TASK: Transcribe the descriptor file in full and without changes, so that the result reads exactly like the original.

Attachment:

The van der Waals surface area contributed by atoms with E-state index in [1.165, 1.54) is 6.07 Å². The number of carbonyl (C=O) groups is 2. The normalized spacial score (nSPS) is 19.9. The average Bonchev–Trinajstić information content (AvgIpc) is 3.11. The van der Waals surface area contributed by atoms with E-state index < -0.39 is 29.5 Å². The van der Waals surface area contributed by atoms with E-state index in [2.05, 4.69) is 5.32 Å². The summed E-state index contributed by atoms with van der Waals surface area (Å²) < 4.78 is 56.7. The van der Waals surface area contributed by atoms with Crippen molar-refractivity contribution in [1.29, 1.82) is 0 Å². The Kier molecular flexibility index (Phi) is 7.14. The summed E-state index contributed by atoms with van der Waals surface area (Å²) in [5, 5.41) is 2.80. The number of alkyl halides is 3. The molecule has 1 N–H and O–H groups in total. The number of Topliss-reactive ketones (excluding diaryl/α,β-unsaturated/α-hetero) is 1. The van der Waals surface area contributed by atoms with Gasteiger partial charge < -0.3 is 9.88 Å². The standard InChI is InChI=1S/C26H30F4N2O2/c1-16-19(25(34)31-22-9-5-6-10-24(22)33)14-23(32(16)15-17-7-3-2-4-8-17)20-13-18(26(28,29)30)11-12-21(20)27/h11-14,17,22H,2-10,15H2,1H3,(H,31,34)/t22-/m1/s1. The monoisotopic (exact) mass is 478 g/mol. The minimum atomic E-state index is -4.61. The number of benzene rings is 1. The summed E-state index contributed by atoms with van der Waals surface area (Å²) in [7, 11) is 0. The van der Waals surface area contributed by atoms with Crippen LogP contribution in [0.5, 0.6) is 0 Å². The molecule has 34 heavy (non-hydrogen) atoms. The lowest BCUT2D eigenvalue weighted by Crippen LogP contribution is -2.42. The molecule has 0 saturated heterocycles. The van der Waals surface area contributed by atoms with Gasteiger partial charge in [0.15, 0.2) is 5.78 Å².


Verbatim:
The van der Waals surface area contributed by atoms with E-state index in [1.165, 1.54) is 6.07 Å². The number of carbonyl (C=O) groups is 2. The normalized spacial score (nSPS) is 19.9. The average Bonchev–Trinajstić information content (AvgIpc) is 3.11. The van der Waals surface area contributed by atoms with E-state index < -0.39 is 29.5 Å². The van der Waals surface area contributed by atoms with E-state index in [2.05, 4.69) is 5.32 Å². The summed E-state index contributed by atoms with van der Waals surface area (Å²) < 4.78 is 56.7. The van der Waals surface area contributed by atoms with Crippen molar-refractivity contribution in [1.29, 1.82) is 0 Å². The Kier molecular flexibility index (Phi) is 7.14. The summed E-state index contributed by atoms with van der Waals surface area (Å²) in [5, 5.41) is 2.80. The number of alkyl halides is 3. The molecule has 1 N–H and O–H groups in total. The number of Topliss-reactive ketones (excluding diaryl/α,β-unsaturated/α-hetero) is 1. The van der Waals surface area contributed by atoms with Gasteiger partial charge < -0.3 is 9.88 Å². The standard InChI is InChI=1S/C26H30F4N2O2/c1-16-19(25(34)31-22-9-5-6-10-24(22)33)14-23(32(16)15-17-7-3-2-4-8-17)20-13-18(26(28,29)30)11-12-21(20)27/h11-14,17,22H,2-10,15H2,1H3,(H,31,34)/t22-/m1/s1. The monoisotopic (exact) mass is 478 g/mol. The minimum atomic E-state index is -4.61. The number of benzene rings is 1. The summed E-state index contributed by atoms with van der Waals surface area (Å²) in [7, 11) is 0. The van der Waals surface area contributed by atoms with Crippen LogP contribution in [0.5, 0.6) is 0 Å². The molecule has 34 heavy (non-hydrogen) atoms. The lowest BCUT2D eigenvalue weighted by Crippen LogP contribution is -2.42. The molecule has 0 saturated heterocycles. The van der Waals surface area contributed by atoms with Gasteiger partial charge in [0.15, 0.2) is 5.78 Å².